Welcome!

When our guests said they wished they could stay at Pippin Hill longer, we listened!

In 2022, Dean Andrews and Lynn Easton purchased The Crossroads Inn. With a passion and successful history of restoring historic inns, Dean and Lynn purchased the Inn to carry on its historic legacy through the elevated and curated Easton Porter lens.

Each room is a nod to the Easton Porter collection of properties both here in Charlottesville, Virginia as well as in Charleston, South Carolina. Our story is one that lines the walls with photos and comes through in the textures and tones of each room while preserving the incredible historic soul of the original tavern house.

So whether you are joining us for a Cooking Class, a workshop with our Horticulture team, a Vintner’s Table or even Estate Tour & Tasting, we hope you consider staying with us on the Hill a little longer at the Crossroads Inn.

Crossroads Inn Kitchen

Special Winter Offer

Enjoy serenity and special savings at Crossroads Inn this winter. Receive a free night on us when you book a 3-night stay from now through March 31st. Discount automatically applied at checkout.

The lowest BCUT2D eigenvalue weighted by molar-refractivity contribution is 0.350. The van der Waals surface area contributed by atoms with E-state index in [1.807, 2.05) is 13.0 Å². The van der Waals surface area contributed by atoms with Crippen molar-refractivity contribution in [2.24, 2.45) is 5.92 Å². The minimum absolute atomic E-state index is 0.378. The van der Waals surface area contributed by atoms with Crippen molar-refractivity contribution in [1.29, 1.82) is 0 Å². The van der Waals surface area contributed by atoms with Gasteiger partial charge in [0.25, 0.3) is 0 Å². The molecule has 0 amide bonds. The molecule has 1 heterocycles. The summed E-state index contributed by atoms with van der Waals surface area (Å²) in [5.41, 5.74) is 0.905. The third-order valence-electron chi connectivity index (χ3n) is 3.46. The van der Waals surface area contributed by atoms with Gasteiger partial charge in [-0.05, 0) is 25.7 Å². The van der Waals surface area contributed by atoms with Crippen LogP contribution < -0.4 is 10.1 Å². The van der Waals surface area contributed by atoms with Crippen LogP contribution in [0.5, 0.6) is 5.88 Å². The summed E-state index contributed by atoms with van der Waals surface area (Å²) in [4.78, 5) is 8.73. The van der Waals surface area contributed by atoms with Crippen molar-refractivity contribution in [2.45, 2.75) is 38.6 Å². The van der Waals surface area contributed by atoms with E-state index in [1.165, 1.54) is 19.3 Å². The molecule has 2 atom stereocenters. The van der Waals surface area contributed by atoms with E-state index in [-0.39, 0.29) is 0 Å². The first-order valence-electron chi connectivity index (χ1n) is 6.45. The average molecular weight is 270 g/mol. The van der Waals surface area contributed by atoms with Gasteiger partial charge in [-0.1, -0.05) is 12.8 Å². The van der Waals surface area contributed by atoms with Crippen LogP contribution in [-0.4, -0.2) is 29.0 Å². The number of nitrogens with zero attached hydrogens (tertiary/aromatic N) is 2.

*Promotion valid for new bookings only from 2/7/24 – 3/31/24. This promotion cannot becombined with other offers. Minimum of 3-night stay, offer still applies for longer bookings.

The History

The Crossroads Inn has been accommodating travelers since it was built in 1820 and is listed on the National Historic Register as a designated Virginia Historic Landmark. Originally known as the Crossroads Tavern, the Inn served as a stop for the weary traveler. Because of the remarkable preservation and detailed rooms, the Inn can provide guests with a modern glimpse of how early 1800s taverns were built.

In the spring of 1823, a meeting between Thomas Jefferson and Martin Van Buren was held in the Dabney Carr room which was the private dining room at the time. Jefferson was either traveling to or from Poplar Forest to be with his grandson Frances Eppes and his family.

Teddy Roosevelt visited the tavern for supper following a day of birding while visiting his beloved Pine Knot.

Franklin Delano Roosevelt made a visit to the tavern in 1936 when he made a speech from the front porch prior to dedicating the George Washington National Forest.

Follow Along with Us